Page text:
Message from the Director

Dear Friends,

Laura L. Carstensen, PhD Fairleigh S. Dickinson Jr. Professor in Public Policy, Professor of Psychology & Founding Director of the Stanford Center on Longevity

Laura L. Carstensen, PhD
Fairleigh S. Dickinson Jr. Professor in Public Policy, Professor of Psychology & Founding Director of the Stanford Center on Longevity

As we complete the Stanford Center on Longevity’s eighth year, we look back on an array of interdisciplinary conferences (with topics ranging from prevalence of financial fraud, to working longer and retirement, to retirement plan designs, to mobilizing encore talent in service to vulnerable children and youth.) We taught our undergraduate longevity course for the 5th time, enrolling about 140 students who engaged enthusiastically with the subject. We launched our first ever Design Challenge, on the subject of “Maximizing Independence for those with Cognitive Impairment” which received 52 submissions from 31 universities representing 15 countries. The first place prize was awarded to Sha Yao from the Academy of Art University in San Francisco for her design “EatWell,” which was a carefully researched tableware set designed for those with Alzheimer’s disease. We welcomed Dr. Philip Pizzo’s Distinguished Careers Institute to the Center – this exciting new program will enroll its first class of students in January 2015. Our Distinguished lecturer for the academic year was Paul Taylor, speaking about his provocative new book, The Next America: Boomers, Millennials, and the Looming Generational Showdown.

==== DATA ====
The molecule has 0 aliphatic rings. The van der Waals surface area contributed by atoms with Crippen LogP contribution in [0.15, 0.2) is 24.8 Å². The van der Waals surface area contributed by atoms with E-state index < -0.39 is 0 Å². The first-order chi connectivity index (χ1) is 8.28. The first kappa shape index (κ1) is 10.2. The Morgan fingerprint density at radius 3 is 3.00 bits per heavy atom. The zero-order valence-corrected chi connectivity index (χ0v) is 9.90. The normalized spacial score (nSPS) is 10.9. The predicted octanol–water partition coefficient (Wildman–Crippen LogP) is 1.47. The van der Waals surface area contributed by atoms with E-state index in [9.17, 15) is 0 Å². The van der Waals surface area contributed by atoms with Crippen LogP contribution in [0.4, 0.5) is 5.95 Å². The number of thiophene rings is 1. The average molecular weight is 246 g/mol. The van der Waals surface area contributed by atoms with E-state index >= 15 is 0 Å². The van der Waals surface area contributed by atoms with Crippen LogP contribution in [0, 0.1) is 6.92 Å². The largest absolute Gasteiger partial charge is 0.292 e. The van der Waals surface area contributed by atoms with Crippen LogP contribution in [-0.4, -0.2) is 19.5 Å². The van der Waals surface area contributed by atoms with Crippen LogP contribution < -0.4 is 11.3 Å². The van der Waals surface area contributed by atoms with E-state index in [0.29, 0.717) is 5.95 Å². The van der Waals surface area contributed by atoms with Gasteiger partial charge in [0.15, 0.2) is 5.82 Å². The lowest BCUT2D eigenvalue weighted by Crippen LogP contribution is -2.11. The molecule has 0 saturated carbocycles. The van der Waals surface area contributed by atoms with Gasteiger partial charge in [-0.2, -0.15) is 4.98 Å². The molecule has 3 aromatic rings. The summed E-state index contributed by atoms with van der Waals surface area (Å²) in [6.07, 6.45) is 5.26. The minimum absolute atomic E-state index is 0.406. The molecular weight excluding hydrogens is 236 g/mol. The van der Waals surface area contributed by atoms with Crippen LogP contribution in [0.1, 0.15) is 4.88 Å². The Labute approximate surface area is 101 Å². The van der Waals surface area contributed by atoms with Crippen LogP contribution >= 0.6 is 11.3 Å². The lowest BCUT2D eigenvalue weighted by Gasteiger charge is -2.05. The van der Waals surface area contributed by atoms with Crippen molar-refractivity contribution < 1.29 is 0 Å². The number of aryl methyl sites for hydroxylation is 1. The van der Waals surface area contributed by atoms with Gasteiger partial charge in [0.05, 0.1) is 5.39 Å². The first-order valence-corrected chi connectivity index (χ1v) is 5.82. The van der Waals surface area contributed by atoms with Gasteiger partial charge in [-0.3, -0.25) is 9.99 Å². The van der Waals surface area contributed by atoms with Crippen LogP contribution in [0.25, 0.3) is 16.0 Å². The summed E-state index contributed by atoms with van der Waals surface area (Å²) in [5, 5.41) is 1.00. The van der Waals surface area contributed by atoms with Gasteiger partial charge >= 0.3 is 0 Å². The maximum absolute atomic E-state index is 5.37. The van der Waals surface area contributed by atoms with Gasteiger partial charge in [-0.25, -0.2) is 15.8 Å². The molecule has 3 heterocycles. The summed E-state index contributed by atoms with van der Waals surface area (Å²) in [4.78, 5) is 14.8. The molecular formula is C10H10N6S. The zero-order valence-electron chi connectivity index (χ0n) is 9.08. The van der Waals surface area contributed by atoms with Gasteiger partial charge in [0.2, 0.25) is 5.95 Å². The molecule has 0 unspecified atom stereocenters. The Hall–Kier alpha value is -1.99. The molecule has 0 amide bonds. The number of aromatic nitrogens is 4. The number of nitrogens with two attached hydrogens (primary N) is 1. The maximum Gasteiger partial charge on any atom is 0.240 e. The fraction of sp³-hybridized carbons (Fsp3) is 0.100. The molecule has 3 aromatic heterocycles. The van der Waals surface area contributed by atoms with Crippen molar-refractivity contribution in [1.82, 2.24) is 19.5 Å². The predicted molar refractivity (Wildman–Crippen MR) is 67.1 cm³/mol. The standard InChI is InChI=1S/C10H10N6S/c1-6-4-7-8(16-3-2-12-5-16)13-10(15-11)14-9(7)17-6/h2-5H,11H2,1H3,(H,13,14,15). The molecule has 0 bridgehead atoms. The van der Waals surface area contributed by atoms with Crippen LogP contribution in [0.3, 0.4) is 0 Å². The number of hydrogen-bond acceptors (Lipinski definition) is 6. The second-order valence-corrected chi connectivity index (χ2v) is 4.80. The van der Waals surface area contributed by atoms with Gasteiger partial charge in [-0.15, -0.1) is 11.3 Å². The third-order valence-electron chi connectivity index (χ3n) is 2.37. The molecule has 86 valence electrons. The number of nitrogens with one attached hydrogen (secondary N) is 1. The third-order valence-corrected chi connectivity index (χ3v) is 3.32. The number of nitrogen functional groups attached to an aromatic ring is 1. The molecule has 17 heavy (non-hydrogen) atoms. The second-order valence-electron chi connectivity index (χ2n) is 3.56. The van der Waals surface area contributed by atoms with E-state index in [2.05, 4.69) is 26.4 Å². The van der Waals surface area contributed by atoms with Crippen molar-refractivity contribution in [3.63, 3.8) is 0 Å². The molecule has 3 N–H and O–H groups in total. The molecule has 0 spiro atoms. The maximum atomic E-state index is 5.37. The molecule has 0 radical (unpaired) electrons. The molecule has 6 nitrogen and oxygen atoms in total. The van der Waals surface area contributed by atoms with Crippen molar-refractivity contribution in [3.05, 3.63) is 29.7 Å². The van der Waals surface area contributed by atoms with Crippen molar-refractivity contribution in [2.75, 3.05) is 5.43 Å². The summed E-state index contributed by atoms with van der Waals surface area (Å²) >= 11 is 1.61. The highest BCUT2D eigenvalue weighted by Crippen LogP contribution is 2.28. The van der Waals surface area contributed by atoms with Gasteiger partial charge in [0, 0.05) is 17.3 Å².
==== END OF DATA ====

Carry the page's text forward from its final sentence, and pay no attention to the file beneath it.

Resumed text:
We continue to organize our work within three research divisions – MindMobility and Financial Security. We believe that to the degree that people reach old age mentally sharp, physically fit and financially secure, aging societies will thrive. Demographic analysis informs our work at all levels, and our unique “launch” conferences bring together academic collaborators with business, government and non-profit leaders to find solutions to longevity challenges. We work closely with collaborators across the country and at Stanford, with the goal of making sure that research findings do not stay locked away in academia but instead reach the people who can most benefit from them. We continue to be sought after for expert input, and are regularly featured in leading media outlets.

In the past year, we developed a Corporate Affiliates program, and we are encouraged by the response and support of our new corporate members. We thank Jim Johnson, Chair of the Advisory Council, for his extraordinary leadership as well as the many generous donors and supporters of the Center’s work.  It is a great pleasure and privilege to work with the scores of Stanford faculty, students and postdoctoral fellows who shape the Center’s research agenda.

Sincerely, 


Fairleigh S. Dickinson Jr. Professor in Public Policy, Professor of Psychology & Founding Director of the Stanford Center on Longevity